Don’t force children to say sorry

Children have so much to learn and it is inevitable that they will make many mistakes as they grow. Parents are often quick to insist on an apology when a child hits another child or grabs a toy away. Most parents want their children to grow up with good manners, socially accepted and kind to others. However, when parents insist on an apology, they frequently hear their children say “I’m sorry” so they can quickly get out of trouble. So how do parents help children build social-emotional skills without forcing an often insincere apology?

1. Build empathy. Children have a very egocentric view of the world and empathy must be taught. Questions such as “How would that feel if it happened to you?” can encourage children to start to put themselves in others’ shoes. Creating a feeling of not wanting hurt someone instead of an automatic sorry should be the goal. Work with the child to find a way to make the other child feel better in a calm and empathetic way such as offering an ice pack, stuffed animal, etc. Then make sure to praise children for their helping the injured friend. Parents are often quick to first reprimand the aggressor which draws more attention to the behavior that shouldn’t be repeated. Instead, parents can immediately focus on the child who has been wronged showing that the negative act doesn’t get the spotlight.

2. Teach replacement skills. Wait until the event is over and everyone is calm and discuss the alternatives rather than punishing for the offense. Questions should be asked such as, “since it’s not okay to hit, kick, bite, what can we do instead?” Role play scenarios during this calm time. Teach age appropriate replacement skills such as saying “STOP” very firmly, ignoring if possible and asking an adult for help. Children need to be taught alternatives to use rather than physical expression of emotions, while being assured that it’s okay to be mad, sad, frustrated, etc. Under the age of 3, remember that redirection and positive reinforcement are best and time-outs are not age appropriate. Children need to learn about how the other child is feeling due to their egocentric nature. Statements such as “her face looks sad because it hurt when she got hit…” and “Can you ask what they need?” can be helpful.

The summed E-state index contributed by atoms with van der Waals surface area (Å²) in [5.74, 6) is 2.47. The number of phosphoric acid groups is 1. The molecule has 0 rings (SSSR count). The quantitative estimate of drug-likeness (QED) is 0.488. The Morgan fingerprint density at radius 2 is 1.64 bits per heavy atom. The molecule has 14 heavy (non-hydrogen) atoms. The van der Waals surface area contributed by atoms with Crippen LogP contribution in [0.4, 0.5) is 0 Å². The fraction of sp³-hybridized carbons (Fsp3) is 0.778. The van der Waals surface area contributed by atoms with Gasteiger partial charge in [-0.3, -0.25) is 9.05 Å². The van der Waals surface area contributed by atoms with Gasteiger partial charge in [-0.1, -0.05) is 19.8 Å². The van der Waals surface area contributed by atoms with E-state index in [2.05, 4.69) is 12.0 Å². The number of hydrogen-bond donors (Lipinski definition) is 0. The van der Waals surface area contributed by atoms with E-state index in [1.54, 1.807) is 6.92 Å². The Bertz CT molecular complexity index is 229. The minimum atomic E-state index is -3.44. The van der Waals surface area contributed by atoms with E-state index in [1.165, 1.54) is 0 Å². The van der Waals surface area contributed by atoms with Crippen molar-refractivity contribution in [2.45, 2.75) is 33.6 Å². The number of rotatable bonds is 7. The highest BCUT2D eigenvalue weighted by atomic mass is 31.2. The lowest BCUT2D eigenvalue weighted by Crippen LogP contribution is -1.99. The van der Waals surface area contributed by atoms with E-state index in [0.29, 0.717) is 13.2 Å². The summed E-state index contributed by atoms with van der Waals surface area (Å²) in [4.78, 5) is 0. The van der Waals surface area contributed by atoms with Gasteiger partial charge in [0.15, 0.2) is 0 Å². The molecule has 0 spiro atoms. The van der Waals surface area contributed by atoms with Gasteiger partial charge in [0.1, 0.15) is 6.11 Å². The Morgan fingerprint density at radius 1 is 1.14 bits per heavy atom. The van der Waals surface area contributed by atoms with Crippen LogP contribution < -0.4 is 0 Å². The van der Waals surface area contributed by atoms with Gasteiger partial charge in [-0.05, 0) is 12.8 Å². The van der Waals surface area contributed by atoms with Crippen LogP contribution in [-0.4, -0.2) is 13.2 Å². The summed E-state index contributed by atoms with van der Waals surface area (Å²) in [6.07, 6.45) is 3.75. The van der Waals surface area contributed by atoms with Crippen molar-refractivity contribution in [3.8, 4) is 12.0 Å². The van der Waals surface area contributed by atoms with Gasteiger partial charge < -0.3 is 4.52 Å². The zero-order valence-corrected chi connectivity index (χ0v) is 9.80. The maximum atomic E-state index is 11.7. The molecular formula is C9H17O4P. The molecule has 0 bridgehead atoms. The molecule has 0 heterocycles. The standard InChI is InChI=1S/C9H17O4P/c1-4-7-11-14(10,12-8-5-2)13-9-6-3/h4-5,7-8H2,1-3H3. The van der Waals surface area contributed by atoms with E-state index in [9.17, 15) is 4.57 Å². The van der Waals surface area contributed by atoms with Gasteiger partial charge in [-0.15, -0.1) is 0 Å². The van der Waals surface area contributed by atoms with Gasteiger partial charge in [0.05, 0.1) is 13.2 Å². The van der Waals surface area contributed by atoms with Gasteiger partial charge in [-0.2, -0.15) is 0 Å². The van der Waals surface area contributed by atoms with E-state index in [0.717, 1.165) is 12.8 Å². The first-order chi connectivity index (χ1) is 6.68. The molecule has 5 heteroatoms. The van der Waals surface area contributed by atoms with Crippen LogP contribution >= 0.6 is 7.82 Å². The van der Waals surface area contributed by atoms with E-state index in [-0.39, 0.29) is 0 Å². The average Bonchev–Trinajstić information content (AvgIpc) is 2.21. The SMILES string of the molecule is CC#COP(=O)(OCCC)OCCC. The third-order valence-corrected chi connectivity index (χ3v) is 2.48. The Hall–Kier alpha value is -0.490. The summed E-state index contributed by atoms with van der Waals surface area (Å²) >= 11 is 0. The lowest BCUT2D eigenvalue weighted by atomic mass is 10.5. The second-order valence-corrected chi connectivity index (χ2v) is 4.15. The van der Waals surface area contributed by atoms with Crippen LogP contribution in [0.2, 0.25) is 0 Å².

3. Model apologies. Parents may feel that saying sorry to their children challenges their authority; however, it is necessary to apologize to children in order for them to learn to do it themselves. Parents are human like children and will make many mistakes. Through their honest admittance of what they have done wrong, children realize that it is okay to make errors and possible to learn from them.

It can be embarrassing as a parent to have one’s child harm another child. To save face in front of others, parents are often tempted to immediately tell their child to apologize. Instead, parents can look at their children as needing skills and institute the methods above to encourage them to eventually make amends and have it make sense.

For more information on ways to improve relationships with your children, parent coaching, workshops and classes, contact Julia Kozusko at 970-688-4578 or elevatedparenting@gmail.comLike Elevated Parenting at www.facebook.com/ElevatedParenting.

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